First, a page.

Dora Meeson • Ludmilla Meilerts • Bertha Merfield • Mary Meyer • Anne Montgomery
Eirene Mort • Miriam Moxham • Josephine Muntz-Adams • Kate O’Connor • Ailsa O’Connor
Ida Outhwaite • Gladys Owen • Mary Packer Harris • Ethleen Palmer • Adelaide Perry
Ada Plante • Margaret Preston • Jane Price • Thea Proctor • Iso Rae • Sunday Reed
Alison Rehfisch • Gladys Reynell • Hilda Rix Nicholas • Freda Robertshaw • Florence Rodway
Ellis Rowan • Ellen Rubbo • Kathleen Sauerbier • Jessie Scarvell • Dora Serle • Maud Sherwood
Phyllis Shillito • Norah Simpson • Treania Smith • Clara Southern • Ethel Spowers
Ethel Anna Stephens • Constance Stokes • Dorothy Stoner • Jane Sutherland • Ruth Sutherland
Jo Sweatman • Eveline Syme • Violet Teague • Dora Toovey • Jessie Traill
Edith Trethowan• Marie Tuck • Isabel May Tweddle • May Vale • Violet Vimpany
Christian Waller • Phyl Waterhouse • Dora Wilson • Margery Withers
Odd Roads contains over 300 images. Over 150 works by the artists are represented in faithful and vibrant colour. The images have been carefully selected to include both well-known and less well-known ones. The source of the images is inclusive with the major galleries statewide and regional galleries, libraries, private collections and universities combining to provide a balanced birds-eye view of what the nation holds in stock.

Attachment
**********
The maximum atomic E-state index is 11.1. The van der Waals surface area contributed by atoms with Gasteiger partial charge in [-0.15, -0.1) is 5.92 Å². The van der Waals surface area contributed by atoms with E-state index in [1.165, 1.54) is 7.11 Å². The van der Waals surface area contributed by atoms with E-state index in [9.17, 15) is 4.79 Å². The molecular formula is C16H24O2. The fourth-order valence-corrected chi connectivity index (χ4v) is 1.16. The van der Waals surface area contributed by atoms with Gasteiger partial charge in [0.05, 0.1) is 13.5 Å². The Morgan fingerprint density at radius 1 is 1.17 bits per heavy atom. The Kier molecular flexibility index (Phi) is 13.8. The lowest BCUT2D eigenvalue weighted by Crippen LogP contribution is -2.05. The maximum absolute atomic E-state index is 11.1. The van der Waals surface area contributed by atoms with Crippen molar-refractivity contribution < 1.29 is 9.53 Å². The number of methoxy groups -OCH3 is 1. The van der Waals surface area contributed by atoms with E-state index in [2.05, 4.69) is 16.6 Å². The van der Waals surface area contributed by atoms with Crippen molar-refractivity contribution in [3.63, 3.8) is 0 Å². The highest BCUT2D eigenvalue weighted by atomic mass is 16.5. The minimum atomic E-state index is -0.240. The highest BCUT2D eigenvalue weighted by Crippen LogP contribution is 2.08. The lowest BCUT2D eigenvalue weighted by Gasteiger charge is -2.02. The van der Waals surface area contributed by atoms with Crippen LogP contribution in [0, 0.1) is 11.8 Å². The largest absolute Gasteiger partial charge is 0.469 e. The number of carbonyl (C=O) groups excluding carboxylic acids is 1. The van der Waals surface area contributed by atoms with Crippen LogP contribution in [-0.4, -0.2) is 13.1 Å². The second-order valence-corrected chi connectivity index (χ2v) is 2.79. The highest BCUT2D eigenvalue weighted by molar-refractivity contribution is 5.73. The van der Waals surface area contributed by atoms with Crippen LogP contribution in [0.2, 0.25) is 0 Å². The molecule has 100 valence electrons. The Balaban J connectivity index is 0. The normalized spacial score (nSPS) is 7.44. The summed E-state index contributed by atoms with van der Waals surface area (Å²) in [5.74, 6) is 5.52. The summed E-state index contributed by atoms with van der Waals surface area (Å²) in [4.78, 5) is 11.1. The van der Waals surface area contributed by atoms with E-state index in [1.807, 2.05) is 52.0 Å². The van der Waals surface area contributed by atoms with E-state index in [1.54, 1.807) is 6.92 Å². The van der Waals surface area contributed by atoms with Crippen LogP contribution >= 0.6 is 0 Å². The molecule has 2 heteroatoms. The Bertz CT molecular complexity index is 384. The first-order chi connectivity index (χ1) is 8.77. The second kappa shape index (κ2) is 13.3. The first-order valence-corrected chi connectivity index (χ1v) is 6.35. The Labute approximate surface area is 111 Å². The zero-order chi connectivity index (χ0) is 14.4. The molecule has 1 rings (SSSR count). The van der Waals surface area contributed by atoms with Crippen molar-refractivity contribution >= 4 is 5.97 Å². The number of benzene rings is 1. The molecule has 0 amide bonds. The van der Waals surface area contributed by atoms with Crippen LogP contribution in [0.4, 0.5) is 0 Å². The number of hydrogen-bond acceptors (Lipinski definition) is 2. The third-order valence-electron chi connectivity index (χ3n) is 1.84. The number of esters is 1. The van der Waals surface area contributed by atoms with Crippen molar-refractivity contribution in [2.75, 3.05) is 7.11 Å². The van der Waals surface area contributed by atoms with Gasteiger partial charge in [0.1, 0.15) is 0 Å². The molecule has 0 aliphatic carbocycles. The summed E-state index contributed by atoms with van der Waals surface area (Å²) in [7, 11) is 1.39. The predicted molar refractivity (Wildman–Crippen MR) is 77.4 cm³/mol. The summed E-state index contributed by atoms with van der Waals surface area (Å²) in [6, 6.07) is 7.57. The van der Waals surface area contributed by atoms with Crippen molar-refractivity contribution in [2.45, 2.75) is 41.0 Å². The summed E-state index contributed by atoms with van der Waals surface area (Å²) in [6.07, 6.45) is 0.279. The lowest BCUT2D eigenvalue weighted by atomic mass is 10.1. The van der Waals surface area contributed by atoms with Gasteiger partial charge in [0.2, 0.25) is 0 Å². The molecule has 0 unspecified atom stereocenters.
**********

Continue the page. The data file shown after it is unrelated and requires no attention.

Finding portraits of the artists proved to be a job for a sleuth. Aileen Finucane assisted greatly with this area. After extensive searching, only a few of the artists images remain unaccounted for. If anyone can provide us with the missing ladies, we would be very grateful!
Ellis Rowan, Red Blossom, n.d.
Gouache on khaki cardboard,
53 x 75.5 cm.
Cruthers Collection of Women’s Art,
The University of Western Australia.
"It was an odd road to be walking, this of painting. Out and out one went, farther and farther, until at last one seemed to be on a narrow plank, perfectly alone, over the sea."
— Virginia Woolf,
To The Lighthouse, 1927